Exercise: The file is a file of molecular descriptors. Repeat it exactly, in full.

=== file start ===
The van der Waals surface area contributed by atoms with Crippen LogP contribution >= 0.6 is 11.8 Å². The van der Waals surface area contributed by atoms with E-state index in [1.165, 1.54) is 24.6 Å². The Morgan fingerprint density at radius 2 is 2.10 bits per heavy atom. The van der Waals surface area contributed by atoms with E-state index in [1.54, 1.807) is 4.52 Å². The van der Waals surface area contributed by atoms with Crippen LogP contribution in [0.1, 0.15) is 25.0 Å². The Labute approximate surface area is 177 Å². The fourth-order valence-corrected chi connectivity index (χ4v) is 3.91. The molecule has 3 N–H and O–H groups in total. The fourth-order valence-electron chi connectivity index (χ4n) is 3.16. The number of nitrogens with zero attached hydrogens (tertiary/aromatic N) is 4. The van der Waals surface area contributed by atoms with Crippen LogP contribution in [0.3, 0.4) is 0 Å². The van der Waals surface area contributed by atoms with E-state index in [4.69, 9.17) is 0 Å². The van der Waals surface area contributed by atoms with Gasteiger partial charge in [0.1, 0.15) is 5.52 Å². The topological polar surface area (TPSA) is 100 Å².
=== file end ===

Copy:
The van der Waals surface area contributed by atoms with Crippen LogP contribution >= 0.6 is 11.8 Å². The van der Waals surface area contributed by atoms with E-state index in [1.165, 1.54) is 24.6 Å². The Morgan fingerprint density at radius 2 is 2.10 bits per heavy atom. The van der Waals surface area contributed by atoms with E-state index in [1.54, 1.807) is 4.52 Å². The van der Waals surface area contributed by atoms with Crippen LogP contribution in [0.1, 0.15) is 25.0 Å². The Labute approximate surface area is 177 Å². The fourth-order valence-corrected chi connectivity index (χ4v) is 3.91. The molecule has 3 N–H and O–H groups in total. The fourth-order valence-electron chi connectivity index (χ4n) is 3.16. The number of nitrogens with zero attached hydrogens (tertiary/aromatic N) is 4. The van der Waals surface area contributed by atoms with Crippen LogP contribution in [0.3, 0.4) is 0 Å². The van der Waals surface area contributed by atoms with E-state index in [4.69, 9.17) is 0 Å². The van der Waals surface area contributed by atoms with Gasteiger partial charge in [0.1, 0.15) is 5.52 Å². The topological polar surface area (TPSA) is 100 Å².